Recently I got a chance to play on an Energica EVA. Not the new Ribelle, but a shiny white EVA 80. I ended up liking it a lot more than I was expecting to. It all started when I noticed some inconsistencies with the SOC gauge on my Energica SS9. I let Energica know; they said they would like to inspect the logs of the bike and wondered if I would be willing to bring it up to their HQ. "Any excuse for a ride," I said, and headed North.
My bike tried to make casual friends with a Premium Zero SR/F. The owner never came by, so I continued on my way.
I was lent an EVA for a week. This was not ideal in my mind, as I grew up with dirt bikes and things like KLRs. I was used to upright seating. I rode the trails of Colorado. I did not grow up on the road, so the SS9 was the most familiar. For those unaware, the EVA is Energica's naked streetfighter. Over its history it has come in 3 versions: EVA80, EVA107, and the new EVA Ribelle (Rebel). The EVA 80 has the same programming as the SS9 . You can identify it by the white frame. Then they made the EVA107 which had the same uncapped power as the EGO. You can identify it by the red frame. I was lent an EVA with the white frame.
Energica bikes are all built upon the same powertrain. The Ego has the highest pegs and clip-0n bars. It's basically a track bike. The SS9 has lower pegs, higher bars, and a giant, plushy seat. The EVA has lower bars, higher pegs, and a lower, aggressive seat. It's almost daring you to go do something exciting with the vehicle. I told myself, "I can live with an EVA for a week. Then I can get back to my uber-comfy SS9"
During the ride home I stressed my wrists by putting a lot of pressure on them because I was riding wrong. I was then encouraged to utilize both core muscles and my legs to wrap on the tank. Both of these displeased me. And then I hit Highway 17. Oh. Ohhhhhh. I get it now.
I'd ridden Hwy 17 on my SS9 before. Truth be told it was one of the very first roads I traveled upon after picking up my Energica. It's full of fun, sloping twists and turns over a slight mountain range. This is where the EVA started to come alive. The small changes of higher pegs and lower bars really puts you in a more perched position that truly digs you into corners. Handling feels lighter and the ridiculous twist and go power of these bikes turns to joy. There's even a CCS station on this road at the aptly named Summit House.
Yeah. I guess the proverbial scales have fallen from my eyes. I've talked to multiple people who have ridden both bikes and they all nod at me dismissively like I was an idiot for not knowing how much fun the EVA is. A week and 500 miles later I returned the bike to Energica and got back on my SS9 in full working order, which is still utterly lovely but just not the same in the corners. I really need to take an EVA on CA Hwy 9, but I'm a little afraid if I do so I may just keep riding and never come back. The next day was an AHRMA event at Laguna Seca which included Formula Lightning, their electric division. It promised to have Zero and Energica riders having a go at the course, along with every other vintage bike under the sun. Zero had a booth which, as I understand it, was sort of last minute. It was the same weekend as The One Show in Portland, of which Zero was sponsoring flat track racing. This means they were spread thin, so it was Kenyon Kluge, winner of Refuel TT 2019, and a couple engineers with SR/Fs that wanted a track day.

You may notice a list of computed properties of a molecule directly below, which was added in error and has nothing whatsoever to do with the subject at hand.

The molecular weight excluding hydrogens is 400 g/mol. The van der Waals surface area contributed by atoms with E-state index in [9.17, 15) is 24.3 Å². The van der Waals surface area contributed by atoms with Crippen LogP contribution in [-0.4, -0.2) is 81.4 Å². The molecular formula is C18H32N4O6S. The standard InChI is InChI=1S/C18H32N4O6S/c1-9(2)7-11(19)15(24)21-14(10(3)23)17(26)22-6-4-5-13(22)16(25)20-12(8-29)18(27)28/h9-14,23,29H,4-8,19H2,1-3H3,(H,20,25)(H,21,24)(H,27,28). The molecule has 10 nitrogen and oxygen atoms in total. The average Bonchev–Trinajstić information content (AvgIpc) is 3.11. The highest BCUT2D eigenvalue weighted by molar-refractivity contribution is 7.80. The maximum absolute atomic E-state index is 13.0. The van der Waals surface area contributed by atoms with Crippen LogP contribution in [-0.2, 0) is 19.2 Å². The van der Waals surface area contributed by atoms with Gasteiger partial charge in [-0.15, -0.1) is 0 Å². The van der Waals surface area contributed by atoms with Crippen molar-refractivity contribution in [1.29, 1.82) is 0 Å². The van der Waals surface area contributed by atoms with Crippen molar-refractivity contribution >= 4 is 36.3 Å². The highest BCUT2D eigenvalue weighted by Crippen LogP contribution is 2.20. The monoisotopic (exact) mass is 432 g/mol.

There was also the appearance of a high-end custom electric race bike designed by Brian Wissman, the man responsible for much of the design of the Brammo Empulse as well as the handsome new SR/F. It's called the Lightfighter, named after a road around Laguna Seca. The name actually has military origins as the now-defunct military base Fort Ord surrounds the area nearby. I pass this road every day on my commute, so when I first heard the name I did a double take. It is a handsome machine. No surprise there.
Rider and journalist, Troy Siahaan, put up some impressive lap times on the first day. Please note the dash that periodically displays, "GO TROY" while the bike is charging and being prepped. The best lap times at Refuel TT 2019 were around 1:44. Troy was reported getting into the 1:36 range with this bike on Saturday, which is significant. Unfortunately, the bike did not complete the race on Sunday. Troy was leading the pack of riders, but on the final turn of 3rd lap or so the bike cut out. No injuries, no crashes, but I was standing at a higher vantage point with owner Brian when Troy limped past at 3 mph. "Huh. I guess we're done for the weekend." he sighed. Such is the life of test bikes.
I would also note that the electric racing was a bit... confused. AHRMA's rules break the electrics up by voltage, not by bike weight or power output. This meant all Zeros raced against each other and Brammo bikes, but Energica could not compete against Zero because it's in a different class. The only other electric bike in the same voltage class was the experimental Lightfighter. In the above picture displaying the dash, you'll see "410" listed. That's the peak voltage, which goes all the way down to 300 when empty. Energica bikes range between 280-330vdc. Because it's hard to justify monopolizing the track for a couple bikes, they lumped ALL electrics into the same race along with all the gas bikes they couldn't classify for whatever reason. It was a bit of a strange sight, truth be told.
It was very nice connecting with old friends at the track and making new ones, and it's especially nice to see people of all ages with big, stupid grins on their faces as they race motorcycles. It's hard to ask for more than that.